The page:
In the face of Prop 8, Corrie and Jennifer fly from California to Massachusetts to tie the knot
Nov 28, 2012 at 08:15 am
About a year ago, Corrie Sharp picked Jennifer Tom up from work with a big surprise: Corrie had a dinner reservation at a beautiful restaurant on the bay in San Diego, and she wanted to enjoy a romantic dinner and watch the sunset with Jennifer.
The women, who have now been partners for nearly ten years, enjoyed a nice dinner, and as they wrapped up the check, Corrie rushed Jennifer out of the restaurant and into the car, driving her to Sunset Cliffs so they didn't miss a minute of the sun setting over the bay. As they sat down, Corrie pulled out a cake box from Jennifer's favorite bakery, opened the box, and presented it. Inside was Jennifer's favorite cake with a very special decoration resting on the frosting: A ring that represented Corrie's commitment to the woman she loved.
Corrie and Jennifer had decided several years before that they would get married, but they had originally planned to tie the knot in their home state of California. However, with Proposition 8 on the books - the November 2008 law that stripped same-sex couples of the freedom to marry, which had been approved by the state Supreme Court five months before - the women knew they would have to wait for the judicial process to run its course and for Proposition 8 to be ruled unconstitutional once and for all.
"After years of being together, we were sick of waiting," Jennifer said. That's why they took a trip to Providence, Mass. this September for a small, intimate ceremony to officially attain their legal marriage license.
"We feel confident in our decision to marry in Massachusetts," Jennifer said. "Not just because it was a wonderful experience there - but because we have faith in the California judicial system in making this right, and that our marriage will be recognized at home."
After nine and a half years, Corrie and Jennifer married in Provincetown on September 27, 2012. They stayed at a quaint bed and breakfast in town and held a small private ceremony on the facility's grounds - just them, their reverend from the Universalist church, and two bed and breakfast employees who snapped some photos and videos. They set the mood with pop music covers by the String Quartet, exchanged vows, danced together, toasted with a bottle of champagne, and dug into their wedding dinner and wedding cake.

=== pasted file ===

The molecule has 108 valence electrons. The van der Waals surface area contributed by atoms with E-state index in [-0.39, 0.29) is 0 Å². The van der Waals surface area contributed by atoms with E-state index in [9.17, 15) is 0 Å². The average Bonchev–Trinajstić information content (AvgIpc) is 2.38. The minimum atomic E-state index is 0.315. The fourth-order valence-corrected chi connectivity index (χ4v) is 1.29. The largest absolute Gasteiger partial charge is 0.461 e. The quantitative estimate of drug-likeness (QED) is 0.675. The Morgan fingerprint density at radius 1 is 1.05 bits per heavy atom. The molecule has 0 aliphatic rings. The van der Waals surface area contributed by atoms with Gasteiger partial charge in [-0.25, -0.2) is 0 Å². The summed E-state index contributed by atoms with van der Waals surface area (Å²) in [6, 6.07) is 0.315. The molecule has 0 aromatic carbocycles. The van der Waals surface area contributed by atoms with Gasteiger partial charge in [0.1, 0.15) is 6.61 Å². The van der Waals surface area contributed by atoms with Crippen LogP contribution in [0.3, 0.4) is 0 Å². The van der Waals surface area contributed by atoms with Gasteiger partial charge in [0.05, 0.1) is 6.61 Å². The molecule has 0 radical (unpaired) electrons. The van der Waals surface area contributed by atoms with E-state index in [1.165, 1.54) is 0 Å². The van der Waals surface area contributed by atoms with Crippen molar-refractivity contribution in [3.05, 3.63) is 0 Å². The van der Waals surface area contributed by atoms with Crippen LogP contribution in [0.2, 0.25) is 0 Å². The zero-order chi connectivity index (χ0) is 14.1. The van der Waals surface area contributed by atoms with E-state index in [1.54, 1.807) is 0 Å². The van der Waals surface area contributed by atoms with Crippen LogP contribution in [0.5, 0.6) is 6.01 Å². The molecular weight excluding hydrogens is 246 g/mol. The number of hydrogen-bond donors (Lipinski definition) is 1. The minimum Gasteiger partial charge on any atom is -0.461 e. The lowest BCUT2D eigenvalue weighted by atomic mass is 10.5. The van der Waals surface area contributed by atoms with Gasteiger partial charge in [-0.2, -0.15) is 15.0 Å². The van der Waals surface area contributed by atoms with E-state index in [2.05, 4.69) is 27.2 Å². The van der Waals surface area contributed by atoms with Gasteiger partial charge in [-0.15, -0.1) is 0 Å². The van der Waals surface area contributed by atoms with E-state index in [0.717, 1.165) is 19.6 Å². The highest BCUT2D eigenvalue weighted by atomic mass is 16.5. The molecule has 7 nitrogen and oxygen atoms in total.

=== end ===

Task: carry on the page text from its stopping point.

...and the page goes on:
"After the ceremony, we walked through the streets of Provincetown still in our wedding clothes," Jennifer explained. "People smiled at us and honked their horns in praise. It felt wonderful to be in a place that welcomed our union and celebrated with us. Waking up the next day, looking at the woman lying next to me, and realizing that she was my wife was one of the most incredible and exhilarating feelings I've ever had."
Now that they're back in San Diego, Corrie and Jennifer are happily married but very much aware that the state of California continues to not respect their marriage. Until Proposition 8 is ruled unconstitutional once and for all - which could happen as soon as next week - same-sex couples in California who married out of state will not be recognized as "married."
Corrie and Jennifer say they have high hopes for California, and that the Supreme Court will do the right thing - either not take the Prop 8 case, which would restore the freedom to marry, or take the case and rule Prop 8 unconstitutional - and stand on the right side of history.
"This country is shifting," Jennifer remarked. "More and more open-minded people are registering and voting and electing representatives that pledge to fight for equal rights."
Corrie and Jennifer are just one of thousands of couples eagerly awaiting the day when Prop 8 is defeated for good.
"I imagine when the day comes when Prop 8 is gone, I will be overwhelmed with joy," Jennifer said. "We'll want to be a part of any celebration here in San Diego. It will give us the validation, the security, and the confidence we have been seeking here in our own state to live our lives with all of the rights of heterosexual married couples. We are a hard-working, well educated, deeply loving, family-minded couple, and we will not accept being treated like second-class citizens."